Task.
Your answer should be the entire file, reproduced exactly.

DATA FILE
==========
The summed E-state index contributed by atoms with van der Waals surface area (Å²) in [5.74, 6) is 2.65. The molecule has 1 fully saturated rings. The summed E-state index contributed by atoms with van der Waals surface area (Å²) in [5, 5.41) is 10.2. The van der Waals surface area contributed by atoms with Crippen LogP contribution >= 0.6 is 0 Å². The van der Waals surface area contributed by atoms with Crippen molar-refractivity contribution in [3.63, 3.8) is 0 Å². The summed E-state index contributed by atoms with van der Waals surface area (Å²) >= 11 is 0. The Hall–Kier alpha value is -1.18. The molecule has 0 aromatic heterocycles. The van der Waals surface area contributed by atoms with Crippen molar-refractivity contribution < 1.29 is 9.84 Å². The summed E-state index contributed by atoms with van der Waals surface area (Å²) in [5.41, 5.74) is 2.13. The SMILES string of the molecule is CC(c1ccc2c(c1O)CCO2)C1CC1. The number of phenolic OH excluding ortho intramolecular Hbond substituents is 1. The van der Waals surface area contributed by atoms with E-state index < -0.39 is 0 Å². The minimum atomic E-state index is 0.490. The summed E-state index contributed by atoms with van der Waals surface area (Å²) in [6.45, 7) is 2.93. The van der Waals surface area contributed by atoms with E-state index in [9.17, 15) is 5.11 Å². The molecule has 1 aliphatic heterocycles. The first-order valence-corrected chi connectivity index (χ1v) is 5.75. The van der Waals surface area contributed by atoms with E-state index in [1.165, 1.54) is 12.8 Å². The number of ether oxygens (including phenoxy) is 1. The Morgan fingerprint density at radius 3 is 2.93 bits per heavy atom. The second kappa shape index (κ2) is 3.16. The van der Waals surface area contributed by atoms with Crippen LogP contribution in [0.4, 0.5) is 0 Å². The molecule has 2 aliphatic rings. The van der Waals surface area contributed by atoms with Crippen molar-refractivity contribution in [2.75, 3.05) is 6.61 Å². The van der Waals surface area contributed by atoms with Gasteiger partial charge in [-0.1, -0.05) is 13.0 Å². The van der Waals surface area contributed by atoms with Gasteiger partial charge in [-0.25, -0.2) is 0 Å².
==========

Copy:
The summed E-state index contributed by atoms with van der Waals surface area (Å²) in [5.74, 6) is 2.65. The molecule has 1 fully saturated rings. The summed E-state index contributed by atoms with van der Waals surface area (Å²) in [5, 5.41) is 10.2. The van der Waals surface area contributed by atoms with Crippen LogP contribution >= 0.6 is 0 Å². The van der Waals surface area contributed by atoms with Crippen molar-refractivity contribution in [3.63, 3.8) is 0 Å². The summed E-state index contributed by atoms with van der Waals surface area (Å²) >= 11 is 0. The Hall–Kier alpha value is -1.18. The molecule has 0 aromatic heterocycles. The van der Waals surface area contributed by atoms with Crippen molar-refractivity contribution < 1.29 is 9.84 Å². The summed E-state index contributed by atoms with van der Waals surface area (Å²) in [5.41, 5.74) is 2.13. The SMILES string of the molecule is CC(c1ccc2c(c1O)CCO2)C1CC1. The number of phenolic OH excluding ortho intramolecular Hbond substituents is 1. The van der Waals surface area contributed by atoms with E-state index < -0.39 is 0 Å². The minimum atomic E-state index is 0.490. The summed E-state index contributed by atoms with van der Waals surface area (Å²) in [6.45, 7) is 2.93. The van der Waals surface area contributed by atoms with E-state index in [9.17, 15) is 5.11 Å². The molecule has 1 aliphatic heterocycles. The first-order valence-corrected chi connectivity index (χ1v) is 5.75. The van der Waals surface area contributed by atoms with E-state index in [1.165, 1.54) is 12.8 Å². The number of ether oxygens (including phenoxy) is 1. The Morgan fingerprint density at radius 3 is 2.93 bits per heavy atom. The second kappa shape index (κ2) is 3.16. The van der Waals surface area contributed by atoms with Crippen LogP contribution in [0.4, 0.5) is 0 Å². The molecule has 2 aliphatic rings. The van der Waals surface area contributed by atoms with Crippen molar-refractivity contribution in [2.75, 3.05) is 6.61 Å². The van der Waals surface area contributed by atoms with Gasteiger partial charge in [-0.1, -0.05) is 13.0 Å². The van der Waals surface area contributed by atoms with Gasteiger partial charge in [-0.25, -0.2) is 0 Å².